- ↑ On the Sugar Trust (which was not actually a trust but a series of acquisitions paid for with exchanges of stock), see Control of corporations, persons, and firms engaged in interstate commerce: report of the Committee on Interstate Commerce, US Senate Volume 2, US Government Printing Office (1913), p.1633. & 2792; on tobacco, see Control of corporations,..., Vol.1 (1913), p.1215ff. On industrial explosives, see Stevens (1922), p.176ff. On Standard Oil's monopoly share of 90%, see Chandler (1977), p.322
- ↑ Chandler (1977), pp.324-326. During the 1870's through the '80's the main strength of the Standard Oil system was that it did not ship oil and it did not pump oil; it controlled the shipping of oil after it was pumped, and was able to squeeze producers and shippers at will. After the late 1880's the SO Trust began to acquire control over oil fields, so that it could use vertical integration to embargo competitors at each level.
- ↑ Control of corporations, persons, and firms engaged in interstate commerce: report of the Committee on Interstate Commerce, US Senate Volume 2, US Government Printing Office (1913), pp.2791-2792.
- Alfred D. Chandler, The visible hand: the managerial revolution in American business Harvard University Press (1977)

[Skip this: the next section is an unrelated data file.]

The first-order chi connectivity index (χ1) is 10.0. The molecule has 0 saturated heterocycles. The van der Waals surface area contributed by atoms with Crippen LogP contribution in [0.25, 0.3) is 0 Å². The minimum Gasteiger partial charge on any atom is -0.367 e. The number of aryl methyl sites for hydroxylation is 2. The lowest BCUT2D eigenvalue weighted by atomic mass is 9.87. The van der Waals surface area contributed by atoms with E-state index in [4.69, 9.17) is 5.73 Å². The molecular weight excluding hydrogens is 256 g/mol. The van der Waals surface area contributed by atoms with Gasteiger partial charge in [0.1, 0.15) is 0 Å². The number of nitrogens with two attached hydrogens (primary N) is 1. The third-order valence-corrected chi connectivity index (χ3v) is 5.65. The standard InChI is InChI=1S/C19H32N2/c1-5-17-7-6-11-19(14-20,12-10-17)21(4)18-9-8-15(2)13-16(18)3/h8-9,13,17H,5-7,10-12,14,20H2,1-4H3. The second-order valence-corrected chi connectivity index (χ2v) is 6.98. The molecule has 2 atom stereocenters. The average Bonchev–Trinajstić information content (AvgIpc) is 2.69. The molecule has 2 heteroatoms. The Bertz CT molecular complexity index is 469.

- Alfred D. Chandler, Scale and Scope: the Dynamics of Industrial Capitalism, Harvard University Press (1990)
- Fred Johnson, ed., Trusts in foreign countries: Laws and references concerning industrial combinations in Australia, Canada, New Zealand, and Continental Europe, US Government Printing Office (1912)
- Jeremiah Whipple Jenks, Walter Ernest Clark, The trust problem, Doubleday, Page & company (1917 )
- D. A. McGregor, "Industrial Combination" , Batoche Books (2001/1906)
- David Ira Rosenbaum, Market dominance: how firms gain, hold, or lose it and the impact on economic performance, Greenwood Publishing Group (1998)
- William S. Stevens, Industrial combinations and trusts, Macmillan (1922)